Review: The Patterns of War Since the Eighteenth Century, by Larry
Addington (Indiana University Press, 1984).
Larry Addington's The
Patterns of War From the Eighteenth Century is an introductory study of
military and naval history from the eighteenth century up to the present (the
Falklands War is the last subject touched on).
This book is far superior to its companion volume, The Patterns of War Through the Eighteenth Century. Addington wrote the book on the modern
period first, and he is clearly much more familiar with this material.
In refreshing contrast to his later work, here
Addington has no pretentions of showing the links between warfare and
society. Instead, he contents himself
with a straightforward narrative history of the major wars of the past two
centuries, as well as commenting on the important technological,
organizational, and doctrinal innovations throughout this period. Social, cultural, and even political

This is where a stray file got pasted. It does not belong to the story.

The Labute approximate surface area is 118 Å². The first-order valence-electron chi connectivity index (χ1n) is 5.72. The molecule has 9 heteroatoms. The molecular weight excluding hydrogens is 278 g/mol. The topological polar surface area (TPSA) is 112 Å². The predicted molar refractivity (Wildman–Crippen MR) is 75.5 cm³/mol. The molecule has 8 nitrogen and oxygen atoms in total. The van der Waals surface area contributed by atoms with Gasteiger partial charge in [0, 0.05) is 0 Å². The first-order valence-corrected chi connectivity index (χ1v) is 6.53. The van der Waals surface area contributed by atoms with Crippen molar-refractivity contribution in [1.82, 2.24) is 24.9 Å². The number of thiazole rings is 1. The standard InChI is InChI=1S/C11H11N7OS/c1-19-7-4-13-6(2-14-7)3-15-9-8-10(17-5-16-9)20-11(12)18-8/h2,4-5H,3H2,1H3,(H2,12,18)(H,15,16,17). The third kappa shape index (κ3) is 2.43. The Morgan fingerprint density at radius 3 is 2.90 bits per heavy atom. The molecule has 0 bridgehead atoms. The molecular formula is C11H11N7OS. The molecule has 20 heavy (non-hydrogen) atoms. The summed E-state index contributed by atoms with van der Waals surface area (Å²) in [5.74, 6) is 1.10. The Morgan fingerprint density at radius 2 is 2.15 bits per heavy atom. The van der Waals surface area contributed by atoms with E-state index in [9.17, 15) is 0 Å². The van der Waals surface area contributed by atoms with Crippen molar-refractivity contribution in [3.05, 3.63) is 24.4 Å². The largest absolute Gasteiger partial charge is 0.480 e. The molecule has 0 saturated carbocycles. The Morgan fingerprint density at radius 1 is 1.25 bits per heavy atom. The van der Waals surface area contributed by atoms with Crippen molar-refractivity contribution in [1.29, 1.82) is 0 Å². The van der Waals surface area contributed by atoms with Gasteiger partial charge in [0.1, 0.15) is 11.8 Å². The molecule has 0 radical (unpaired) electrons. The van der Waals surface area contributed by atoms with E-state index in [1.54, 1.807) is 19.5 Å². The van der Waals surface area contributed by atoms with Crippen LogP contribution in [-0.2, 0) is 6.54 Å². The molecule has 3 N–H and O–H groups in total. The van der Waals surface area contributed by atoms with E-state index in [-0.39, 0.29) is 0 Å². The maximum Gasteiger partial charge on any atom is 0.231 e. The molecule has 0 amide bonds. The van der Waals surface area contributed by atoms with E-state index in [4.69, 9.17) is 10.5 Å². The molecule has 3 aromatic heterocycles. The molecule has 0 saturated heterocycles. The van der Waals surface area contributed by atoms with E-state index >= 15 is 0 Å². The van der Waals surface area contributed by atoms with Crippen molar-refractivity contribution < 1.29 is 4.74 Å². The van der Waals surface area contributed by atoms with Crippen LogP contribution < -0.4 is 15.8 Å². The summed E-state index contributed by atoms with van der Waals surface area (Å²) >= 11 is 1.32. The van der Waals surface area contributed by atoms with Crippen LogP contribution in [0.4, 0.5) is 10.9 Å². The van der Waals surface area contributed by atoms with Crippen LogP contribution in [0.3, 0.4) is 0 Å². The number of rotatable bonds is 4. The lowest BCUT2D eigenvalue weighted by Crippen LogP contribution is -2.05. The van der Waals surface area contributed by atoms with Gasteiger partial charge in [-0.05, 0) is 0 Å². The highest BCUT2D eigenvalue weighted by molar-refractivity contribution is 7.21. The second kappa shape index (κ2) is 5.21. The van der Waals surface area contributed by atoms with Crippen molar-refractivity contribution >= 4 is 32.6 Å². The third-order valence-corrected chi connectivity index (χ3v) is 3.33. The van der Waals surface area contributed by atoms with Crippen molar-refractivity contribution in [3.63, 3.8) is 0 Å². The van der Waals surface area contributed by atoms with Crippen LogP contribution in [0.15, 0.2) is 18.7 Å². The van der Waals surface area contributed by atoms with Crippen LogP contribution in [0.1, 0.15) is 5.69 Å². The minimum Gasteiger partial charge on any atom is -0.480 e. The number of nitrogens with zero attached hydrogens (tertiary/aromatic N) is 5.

perspective is certainly absent, but Addington does cover all of the major wars
of the West, most in some detail. As is
to be expected, the book is essentially focused on Western European military
history, especially that of Great Britain and the United States -- for
instance, the Boer War is given much more detailed coverage than the
Russo-Turkish War of 1877-78, and the post-WWII period is entirely from the
perspective of the United States, with sections titled "The Eisenhower
Years" and "The Vietnam War Era." Obviously intended as a textbook for an introductory military
history class, these biases are to be expected, since American students first
need to know what happened in their own country before worrying about the rest
of the world.
Despite its "American-undergraduate-survey-course"
feel, The Patterns of War does
attempt to acknowledge the world outside Europe and the United States,
especially as it moves into the twentieth century. For instance, the Sino-Japanese War is briefly described, and the
Russo-Japanese War gets rather detailed coverage. Addington gives extensive coverage of the series of Arab-Israeli,
only marginally less than the Vietnam War, in fact (5 pages vs. 7 pages).
In sum, The
Patterns of War Since the Eighteenth Century provides a clearly organized,
adequately-written narrative framework which contains most of the facts which
readers of more ambitious works such as Michael Howard's War in European History are assumed to already know. As such, it is a useful introduction to the
"basics" of military history for students to build upon in later